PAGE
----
Solomon Islands Campaign, August 7, 1942 – December 25, 1943

Editor: Michael Spilling and Consultant Editor: Chris McNab

The Solomon Islands Campaign

By April 1942, the Japanese line extended from the Burma–India border, east to the Philippines, New Britain and the Solomon Islands. Air and naval bases at Bougainville and New Georgia supported their campaign on New Guinea. To check and isolate Japanese air and naval power, the Allies planned a counter-offensive, beginning with the amphibious conquests of Tulagi and Guadalcanal. By 9 February 1943, the Japanese were expelled from both places at tremendous cost.  More than 7000 Allied and 30,000 Japanese lives has been lost.

Solomon Islands Campaign

Solomon Islands Campaign. Image is taken from the book American Battles and Campaigns

The naval battles nearby were equally costly, with so many ships sunk in the passage north of Guadalcanal that it earned the sobriquet ‘Iron Bottom Sound’. Countering Japanese naval power in the region became a central challenge throughout the campaign. Adm Yamamoto’s powerful fleet outnumbered that of Adm Halsey.

While often tactically successful, however, the Japanese ultimately suffered from attrition, unable to replace lost ships, aircraft and experienced personnel. Both sides suffered setbacks, including the loss of the carriers Ryujo and USS Hornet. The American industrial base could absorb these losses; the Japanese, increasingly, could not.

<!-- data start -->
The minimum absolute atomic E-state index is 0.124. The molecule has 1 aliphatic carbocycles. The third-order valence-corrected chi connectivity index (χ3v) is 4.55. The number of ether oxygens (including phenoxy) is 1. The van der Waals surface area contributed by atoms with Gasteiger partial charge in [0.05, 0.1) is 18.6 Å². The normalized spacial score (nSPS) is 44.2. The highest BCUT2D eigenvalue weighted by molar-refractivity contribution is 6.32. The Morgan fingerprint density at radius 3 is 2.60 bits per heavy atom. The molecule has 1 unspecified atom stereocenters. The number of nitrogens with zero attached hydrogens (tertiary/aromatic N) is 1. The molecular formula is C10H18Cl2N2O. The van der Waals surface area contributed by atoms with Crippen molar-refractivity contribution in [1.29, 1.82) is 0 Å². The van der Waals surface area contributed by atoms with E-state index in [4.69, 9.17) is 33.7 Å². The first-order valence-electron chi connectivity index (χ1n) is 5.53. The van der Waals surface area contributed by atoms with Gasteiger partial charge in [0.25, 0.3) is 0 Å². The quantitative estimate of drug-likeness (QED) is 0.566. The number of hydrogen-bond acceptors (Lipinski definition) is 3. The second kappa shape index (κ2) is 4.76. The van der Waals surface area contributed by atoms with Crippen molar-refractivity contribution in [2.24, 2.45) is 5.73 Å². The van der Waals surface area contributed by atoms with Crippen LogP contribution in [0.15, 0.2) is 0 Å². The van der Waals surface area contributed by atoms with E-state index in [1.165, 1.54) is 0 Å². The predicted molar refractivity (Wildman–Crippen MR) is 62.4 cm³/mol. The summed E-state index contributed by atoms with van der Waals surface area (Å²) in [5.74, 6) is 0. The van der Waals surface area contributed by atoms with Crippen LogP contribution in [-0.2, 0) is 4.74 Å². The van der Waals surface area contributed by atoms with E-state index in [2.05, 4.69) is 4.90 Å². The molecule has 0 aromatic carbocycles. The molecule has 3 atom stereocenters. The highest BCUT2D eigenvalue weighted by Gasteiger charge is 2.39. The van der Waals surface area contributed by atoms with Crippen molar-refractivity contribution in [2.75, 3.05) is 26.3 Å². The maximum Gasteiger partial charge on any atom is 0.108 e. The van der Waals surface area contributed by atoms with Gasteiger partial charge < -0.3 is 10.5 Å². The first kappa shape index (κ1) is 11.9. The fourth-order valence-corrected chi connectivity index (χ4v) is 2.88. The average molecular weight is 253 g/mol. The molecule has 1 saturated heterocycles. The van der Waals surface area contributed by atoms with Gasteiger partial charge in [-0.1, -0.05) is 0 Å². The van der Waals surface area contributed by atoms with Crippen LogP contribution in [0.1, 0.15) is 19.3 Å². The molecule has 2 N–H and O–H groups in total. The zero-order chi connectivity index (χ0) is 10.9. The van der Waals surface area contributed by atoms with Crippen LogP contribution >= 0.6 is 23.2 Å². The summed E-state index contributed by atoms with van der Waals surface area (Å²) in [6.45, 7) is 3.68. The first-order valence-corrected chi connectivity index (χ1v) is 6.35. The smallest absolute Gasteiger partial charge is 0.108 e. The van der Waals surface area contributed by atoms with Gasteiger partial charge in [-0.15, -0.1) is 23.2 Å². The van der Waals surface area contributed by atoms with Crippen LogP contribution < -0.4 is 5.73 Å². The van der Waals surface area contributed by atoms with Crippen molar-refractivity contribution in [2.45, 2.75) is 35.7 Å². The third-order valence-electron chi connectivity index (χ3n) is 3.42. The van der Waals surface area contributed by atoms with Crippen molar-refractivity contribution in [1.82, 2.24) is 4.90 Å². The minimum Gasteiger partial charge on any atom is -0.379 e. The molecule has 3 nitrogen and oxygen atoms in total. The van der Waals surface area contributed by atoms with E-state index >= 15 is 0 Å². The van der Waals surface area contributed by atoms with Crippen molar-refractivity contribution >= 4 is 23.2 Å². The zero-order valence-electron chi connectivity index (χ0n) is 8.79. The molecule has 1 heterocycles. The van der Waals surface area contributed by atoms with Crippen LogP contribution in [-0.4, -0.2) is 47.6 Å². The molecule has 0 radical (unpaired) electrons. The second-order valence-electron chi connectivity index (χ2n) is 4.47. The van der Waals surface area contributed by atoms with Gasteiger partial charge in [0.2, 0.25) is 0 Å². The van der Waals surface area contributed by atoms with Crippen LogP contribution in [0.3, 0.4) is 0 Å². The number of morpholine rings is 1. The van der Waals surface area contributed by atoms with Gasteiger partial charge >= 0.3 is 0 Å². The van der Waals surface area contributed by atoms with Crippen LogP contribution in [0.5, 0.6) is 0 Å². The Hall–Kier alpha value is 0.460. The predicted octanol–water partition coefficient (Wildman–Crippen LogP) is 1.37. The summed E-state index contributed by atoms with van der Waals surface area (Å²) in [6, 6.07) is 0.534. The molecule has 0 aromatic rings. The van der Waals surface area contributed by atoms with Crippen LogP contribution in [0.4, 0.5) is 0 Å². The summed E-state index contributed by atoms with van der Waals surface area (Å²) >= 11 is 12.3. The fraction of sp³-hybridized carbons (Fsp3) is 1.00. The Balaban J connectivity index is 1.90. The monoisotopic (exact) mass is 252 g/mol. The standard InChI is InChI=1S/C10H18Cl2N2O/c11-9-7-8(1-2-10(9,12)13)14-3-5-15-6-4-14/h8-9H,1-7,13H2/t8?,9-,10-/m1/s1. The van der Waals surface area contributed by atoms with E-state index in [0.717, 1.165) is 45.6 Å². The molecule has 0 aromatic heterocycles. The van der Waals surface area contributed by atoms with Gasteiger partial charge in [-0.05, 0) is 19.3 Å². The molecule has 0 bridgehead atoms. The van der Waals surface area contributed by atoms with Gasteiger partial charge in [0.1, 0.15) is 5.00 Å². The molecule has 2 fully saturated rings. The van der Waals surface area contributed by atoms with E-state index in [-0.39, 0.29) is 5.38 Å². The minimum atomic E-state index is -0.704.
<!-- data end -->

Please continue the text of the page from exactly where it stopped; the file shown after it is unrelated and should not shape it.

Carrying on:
Operation Cartwheel

The second phase of the campaign, Operation Cartwheel, included the conquest of Bougainville, the largest island in the archipelago. By Christmas 1943, US Destroyer Squadron 23 had sunk more than half the Japanese resupply effort, in the battle of Cape St George. Ashore, US Marines had wiped out the Japanese 23rd Infantry at the battle of Piva Forks. Soon the heart of Japanese power in the region, the base at Rabaul, New Britain, was surrounded and isolated. However, fighting would continue in the area until 1945.

By the end of the war, the Solomon Islands campaign had cost the Allies more than 10,600 dead, along with 40 ships and 800 aircraft. Yet the Japanese had lost more than 80,000 men, 50 ships and 1500 aircraft.

Dr. Chris McNab is the editor of AMERICAN BATTLES & CAMPAIGNS: A Chronicle, from 1622-Present and is an experienced specialist in wilderness and urban survival techniques. He has published over 20 books including: How to Survive Anything, Anywhere. An encyclopedia of military and civilian survival techniques for all environments. Special Forces Endurance Techniques, First Aid Survival Manual, and The Handbook of Urban Survival.

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